Blut Aus Nord
The Work which Transforms God/Thematic Emancipation of Archetypal Multiplicity
ith exorbitantly overwrought titles that smack of Harriet Miers’ prose style while president of the State Bar of Texas, the U.S. subsidiary of Candlelight Records has repackaged 2003’s Work with 2005’s Thematic, showcasing point and counterpoint in a swath of ambient Black Metal recalling the inhuman machinations of Godflesh’s Streetcleaner, and impassioned wrath of Blodsrit’s Ocularis Infernum. The effect is decidedly mixed: Instead of moving towards more traditional notions of Black Metal typified by Work’s churning drumming, and droning, air-siren’d guitars, Blut aus Nord ground their sound in ambient mire, sloshing through toothless horror tropes, where percussion consists in clunky chain rattles, and guitar curls up into amorphous tonal washes.
Blut aus Nord’s departure from Darkthrone territory is tipped off with a glance at the artwork; Da Vinci’s Vitruvian Man stands, arms akimbo, chest and face erased in a pixilated swipe. Pentagrams and a pair of 777s orient to the foreground, in what must be Blut aus Nord’s attempt to combine Crowlean mysticism with the sort of de rigueur bestseller “arcana” of Dan Brown’s current novels. Unintelligible Latinisms litter the insides of the booklet, awkwardly coupling with sepulchral imagery. Page after page, text covers structure in what must be a not so subtle allusion to Da Vinci’s muse, Marcus Vitruvius’ De Architectura, noted for its delineation of temple architecture as correlative to human physiology.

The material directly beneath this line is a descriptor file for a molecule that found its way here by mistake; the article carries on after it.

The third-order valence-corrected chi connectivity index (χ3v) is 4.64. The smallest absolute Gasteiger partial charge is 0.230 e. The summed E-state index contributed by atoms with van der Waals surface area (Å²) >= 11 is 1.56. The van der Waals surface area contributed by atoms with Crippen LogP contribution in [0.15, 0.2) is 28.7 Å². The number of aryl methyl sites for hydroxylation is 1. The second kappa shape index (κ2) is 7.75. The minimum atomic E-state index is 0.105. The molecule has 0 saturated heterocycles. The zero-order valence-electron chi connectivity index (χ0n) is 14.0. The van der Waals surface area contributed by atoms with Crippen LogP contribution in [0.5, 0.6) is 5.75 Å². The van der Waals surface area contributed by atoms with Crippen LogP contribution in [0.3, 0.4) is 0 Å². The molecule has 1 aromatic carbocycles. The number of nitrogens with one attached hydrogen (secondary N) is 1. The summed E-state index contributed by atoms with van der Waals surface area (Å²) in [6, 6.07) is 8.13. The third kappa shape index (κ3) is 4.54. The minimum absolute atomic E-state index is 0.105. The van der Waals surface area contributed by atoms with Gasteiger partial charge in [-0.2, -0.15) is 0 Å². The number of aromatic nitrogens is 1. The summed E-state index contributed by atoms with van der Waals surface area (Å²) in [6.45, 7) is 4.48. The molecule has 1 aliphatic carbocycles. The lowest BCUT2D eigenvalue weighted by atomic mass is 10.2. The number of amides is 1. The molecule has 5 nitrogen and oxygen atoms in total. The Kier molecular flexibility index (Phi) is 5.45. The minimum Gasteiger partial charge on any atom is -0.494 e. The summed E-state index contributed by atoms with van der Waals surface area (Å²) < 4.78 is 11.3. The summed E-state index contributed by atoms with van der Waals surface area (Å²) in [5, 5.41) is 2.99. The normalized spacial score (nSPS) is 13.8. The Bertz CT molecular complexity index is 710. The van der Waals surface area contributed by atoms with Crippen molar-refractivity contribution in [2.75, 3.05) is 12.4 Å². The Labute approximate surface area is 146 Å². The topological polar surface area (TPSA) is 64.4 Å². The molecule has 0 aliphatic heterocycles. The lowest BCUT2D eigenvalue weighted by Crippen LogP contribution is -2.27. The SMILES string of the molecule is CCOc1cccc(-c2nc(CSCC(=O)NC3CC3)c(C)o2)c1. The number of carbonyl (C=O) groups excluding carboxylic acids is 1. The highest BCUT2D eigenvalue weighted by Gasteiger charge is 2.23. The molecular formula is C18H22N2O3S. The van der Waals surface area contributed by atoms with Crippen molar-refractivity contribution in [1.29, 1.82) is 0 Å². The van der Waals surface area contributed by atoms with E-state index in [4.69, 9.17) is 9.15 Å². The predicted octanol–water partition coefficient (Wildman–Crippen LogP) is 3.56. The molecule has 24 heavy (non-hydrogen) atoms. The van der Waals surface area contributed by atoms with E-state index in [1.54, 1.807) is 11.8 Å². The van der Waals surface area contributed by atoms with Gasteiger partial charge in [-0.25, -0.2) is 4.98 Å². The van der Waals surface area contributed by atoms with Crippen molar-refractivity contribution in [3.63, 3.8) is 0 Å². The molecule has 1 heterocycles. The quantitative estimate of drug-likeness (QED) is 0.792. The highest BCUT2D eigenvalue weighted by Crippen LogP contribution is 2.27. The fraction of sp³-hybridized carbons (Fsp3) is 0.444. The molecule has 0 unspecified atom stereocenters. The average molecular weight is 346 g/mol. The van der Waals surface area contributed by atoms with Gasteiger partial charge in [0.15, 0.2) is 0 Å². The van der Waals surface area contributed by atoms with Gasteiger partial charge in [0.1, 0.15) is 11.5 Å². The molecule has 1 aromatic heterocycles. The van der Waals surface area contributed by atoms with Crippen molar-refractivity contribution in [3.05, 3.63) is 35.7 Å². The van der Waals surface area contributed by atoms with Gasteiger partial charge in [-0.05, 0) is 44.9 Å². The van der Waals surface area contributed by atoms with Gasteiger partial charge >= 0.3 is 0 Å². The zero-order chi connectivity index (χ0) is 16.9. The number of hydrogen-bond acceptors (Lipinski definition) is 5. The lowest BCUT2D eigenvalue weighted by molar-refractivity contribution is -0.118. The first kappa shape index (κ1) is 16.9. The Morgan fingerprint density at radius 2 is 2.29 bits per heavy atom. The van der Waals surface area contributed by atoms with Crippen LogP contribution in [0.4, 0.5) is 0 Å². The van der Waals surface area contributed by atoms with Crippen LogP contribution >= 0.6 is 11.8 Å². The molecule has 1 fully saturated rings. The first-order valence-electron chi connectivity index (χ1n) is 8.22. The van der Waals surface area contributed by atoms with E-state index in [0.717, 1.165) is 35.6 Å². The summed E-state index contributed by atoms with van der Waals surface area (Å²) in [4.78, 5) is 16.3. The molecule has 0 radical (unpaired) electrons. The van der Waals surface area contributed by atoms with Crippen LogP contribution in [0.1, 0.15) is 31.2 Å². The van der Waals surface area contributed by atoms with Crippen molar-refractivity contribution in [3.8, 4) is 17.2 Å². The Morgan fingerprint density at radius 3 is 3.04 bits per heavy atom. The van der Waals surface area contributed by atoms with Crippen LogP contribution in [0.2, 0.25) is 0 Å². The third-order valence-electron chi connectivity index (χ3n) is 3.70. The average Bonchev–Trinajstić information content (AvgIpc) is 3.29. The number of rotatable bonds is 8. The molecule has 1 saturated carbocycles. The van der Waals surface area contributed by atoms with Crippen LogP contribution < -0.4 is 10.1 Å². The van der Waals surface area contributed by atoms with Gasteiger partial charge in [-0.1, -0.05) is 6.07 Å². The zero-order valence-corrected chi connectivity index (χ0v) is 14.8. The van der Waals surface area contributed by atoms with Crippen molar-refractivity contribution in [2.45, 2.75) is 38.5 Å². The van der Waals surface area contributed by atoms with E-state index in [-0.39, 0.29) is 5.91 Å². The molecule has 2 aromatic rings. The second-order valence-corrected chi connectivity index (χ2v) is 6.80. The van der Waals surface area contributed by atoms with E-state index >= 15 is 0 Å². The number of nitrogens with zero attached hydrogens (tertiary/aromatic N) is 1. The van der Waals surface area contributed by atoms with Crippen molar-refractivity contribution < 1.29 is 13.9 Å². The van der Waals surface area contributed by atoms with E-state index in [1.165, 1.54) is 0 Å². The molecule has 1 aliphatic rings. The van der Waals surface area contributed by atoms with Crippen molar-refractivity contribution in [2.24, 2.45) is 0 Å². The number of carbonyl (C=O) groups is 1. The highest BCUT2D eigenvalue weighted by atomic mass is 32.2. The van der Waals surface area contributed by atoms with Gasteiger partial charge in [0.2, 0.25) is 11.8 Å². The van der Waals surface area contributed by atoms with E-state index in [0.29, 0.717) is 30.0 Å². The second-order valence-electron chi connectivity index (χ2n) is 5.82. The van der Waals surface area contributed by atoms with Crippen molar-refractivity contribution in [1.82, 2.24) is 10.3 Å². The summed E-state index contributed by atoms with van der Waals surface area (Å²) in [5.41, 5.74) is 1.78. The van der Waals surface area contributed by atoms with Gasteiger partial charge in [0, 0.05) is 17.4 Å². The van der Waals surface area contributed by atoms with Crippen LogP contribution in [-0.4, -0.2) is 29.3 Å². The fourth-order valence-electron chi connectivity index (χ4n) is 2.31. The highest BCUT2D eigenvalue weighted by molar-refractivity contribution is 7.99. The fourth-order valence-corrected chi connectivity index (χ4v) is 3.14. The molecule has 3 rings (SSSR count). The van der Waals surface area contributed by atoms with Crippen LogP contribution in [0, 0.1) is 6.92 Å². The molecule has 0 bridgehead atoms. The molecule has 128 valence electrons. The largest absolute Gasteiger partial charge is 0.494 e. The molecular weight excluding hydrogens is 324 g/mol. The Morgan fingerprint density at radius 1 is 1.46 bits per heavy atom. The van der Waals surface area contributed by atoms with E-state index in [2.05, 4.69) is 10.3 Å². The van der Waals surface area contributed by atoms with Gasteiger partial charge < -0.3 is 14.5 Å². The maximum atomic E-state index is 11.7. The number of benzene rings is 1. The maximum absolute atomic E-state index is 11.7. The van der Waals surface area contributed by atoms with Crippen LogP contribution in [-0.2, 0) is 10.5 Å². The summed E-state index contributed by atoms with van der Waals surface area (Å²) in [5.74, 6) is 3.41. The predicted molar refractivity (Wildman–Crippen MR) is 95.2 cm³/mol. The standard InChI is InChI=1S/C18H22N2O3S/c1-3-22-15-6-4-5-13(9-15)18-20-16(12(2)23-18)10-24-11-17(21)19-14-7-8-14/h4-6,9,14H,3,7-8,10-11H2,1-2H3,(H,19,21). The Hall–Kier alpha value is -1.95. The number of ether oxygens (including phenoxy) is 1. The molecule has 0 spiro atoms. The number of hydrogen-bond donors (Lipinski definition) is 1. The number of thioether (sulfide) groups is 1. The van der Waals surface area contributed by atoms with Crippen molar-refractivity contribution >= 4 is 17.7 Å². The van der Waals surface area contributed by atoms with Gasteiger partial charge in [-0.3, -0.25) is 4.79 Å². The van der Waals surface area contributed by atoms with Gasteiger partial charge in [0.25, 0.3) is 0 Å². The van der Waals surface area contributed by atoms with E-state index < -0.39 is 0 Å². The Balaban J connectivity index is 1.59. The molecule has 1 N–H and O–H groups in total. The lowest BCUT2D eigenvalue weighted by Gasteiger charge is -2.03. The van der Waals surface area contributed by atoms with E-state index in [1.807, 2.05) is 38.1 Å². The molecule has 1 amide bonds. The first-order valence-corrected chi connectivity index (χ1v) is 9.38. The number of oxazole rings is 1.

In a way, Blut aus Nord are able to make this metaphor work for them. Each track on Work melds man and machine together in a seamless way; percussion is cold enough to be programmed, but reactive enough to be human; guitars mimic locomotives, roaring engines, tractor-trailers’ gears hissing and moaning in downshift. Voice is gravel’d, sharing the same gutter yawp of Darkthrone’s Nocturno Culto. As the record progresses, songs strip their selves of metal trappings, stepping into the rough sackcloth of ambient metal seemingly created solely from Justin Broadrick’s dreary harmonics, seismic guitar riffs, and martial drum programming.
Work is an interesting, engaging record, with definitive moments that demonstrate a great talent in combining genre to spectacularly grim effect. Thematic, however, is largely a step back for a band that once thrived on relentless reinvention. The tireless Godflesh worship disables this EP from the beginning, making it an intolerable 28 minutes.
The CD booklet concludes with Blut aus Nord’s mission statement: “We charge tradition with being an excuse for idleness, unpersonality [sic] and regression. We praise evolution for being the logical consequence of creation, progression, and elevation.” Yet, for Blut aus Nord to get back on the right track, regression is the only valid option.
Reviewed by: Stewart Voegtlin
Reviewed on: 2005-10-18